Clinical evaluation — difficulties experienced by sessional clinical teachers of nursing: a qualitative study

Authors

  • Maxine Duke RN BAppSci(AdvNsg) MEd

    1. Lecturer and Course Co-ordinator, Bachelor of Nursing Course, School of Nursing, Latrobe University, Bundoora, Victoria 3053, Australia
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Abstract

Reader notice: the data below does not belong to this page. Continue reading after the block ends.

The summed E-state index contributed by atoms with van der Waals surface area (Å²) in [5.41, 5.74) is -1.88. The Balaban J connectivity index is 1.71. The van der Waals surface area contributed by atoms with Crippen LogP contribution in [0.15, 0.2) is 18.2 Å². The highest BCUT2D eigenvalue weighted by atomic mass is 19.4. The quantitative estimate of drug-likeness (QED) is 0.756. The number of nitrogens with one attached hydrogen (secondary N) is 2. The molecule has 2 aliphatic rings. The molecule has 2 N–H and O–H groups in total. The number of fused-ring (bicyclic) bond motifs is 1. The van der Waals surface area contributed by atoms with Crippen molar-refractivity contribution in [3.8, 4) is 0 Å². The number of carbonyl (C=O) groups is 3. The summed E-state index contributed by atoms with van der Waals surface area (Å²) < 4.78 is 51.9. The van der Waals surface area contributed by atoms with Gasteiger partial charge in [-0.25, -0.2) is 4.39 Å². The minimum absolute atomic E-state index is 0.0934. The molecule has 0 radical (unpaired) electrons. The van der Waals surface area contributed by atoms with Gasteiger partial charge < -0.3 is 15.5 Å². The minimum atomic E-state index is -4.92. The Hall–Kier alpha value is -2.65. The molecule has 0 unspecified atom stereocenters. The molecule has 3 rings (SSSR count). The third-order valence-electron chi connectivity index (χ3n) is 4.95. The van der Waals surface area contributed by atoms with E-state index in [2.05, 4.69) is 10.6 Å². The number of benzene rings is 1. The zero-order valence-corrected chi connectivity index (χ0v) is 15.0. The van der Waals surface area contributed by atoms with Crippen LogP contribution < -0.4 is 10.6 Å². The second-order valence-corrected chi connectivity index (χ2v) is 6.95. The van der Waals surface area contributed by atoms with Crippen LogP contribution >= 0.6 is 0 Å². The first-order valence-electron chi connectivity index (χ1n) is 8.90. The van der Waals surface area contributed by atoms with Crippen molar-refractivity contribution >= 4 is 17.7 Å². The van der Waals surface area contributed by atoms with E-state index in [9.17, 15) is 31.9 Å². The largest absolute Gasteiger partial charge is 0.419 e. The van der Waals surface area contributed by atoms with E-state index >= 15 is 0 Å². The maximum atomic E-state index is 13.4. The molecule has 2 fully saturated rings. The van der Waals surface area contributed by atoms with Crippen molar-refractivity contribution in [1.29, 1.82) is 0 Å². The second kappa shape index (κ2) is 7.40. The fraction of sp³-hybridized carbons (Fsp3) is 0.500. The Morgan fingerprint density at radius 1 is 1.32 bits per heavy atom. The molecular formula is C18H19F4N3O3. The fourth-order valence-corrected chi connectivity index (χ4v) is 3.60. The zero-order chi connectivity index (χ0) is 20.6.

Evaluation of nursing students in the clinical field requires the clinical teacher to make judgements regarding student progress in a number of areas In this study concepts of role theory, oppressed group behaviour and the ethics of caring emerged and were used as conceptual frameworks to interpret the data relating to the evaluation of undergraduate students The number of experienced faculty available for clinical teaching and evaluation has become inadequate and a large number of casual or sessional clinical teachers are employed to teach students in the clinical field Despite the well documented problems associated with clinical teaching and the use of inexperienced clinical teachers, sessional clinical teachers are nevertheless expected to evaluate student success in meeting the clinical requirements of the nursing course, often resulting in disparate decisions for students A phenomenological study was carried out using unstructured interviews and written clinical scenarios, to explore the evaluation process from the perspective of the sessional clinical teachers Research findings indicate that although the sessional clinical teachers were skilled at identifying student problems, they were reluctant to make difficult evaluation decisions, due to low self-esteem, role conflict and their ethic of caring It seems that gender socialization, patriarchal dominance and apprenticeship training had effected their confidence in their own decision making The implications of such findings are of concern for the ongoing credibility and integrity of nursing courses, as clinical teachers have an influence on the nursing profession through the preparation of its practitioners

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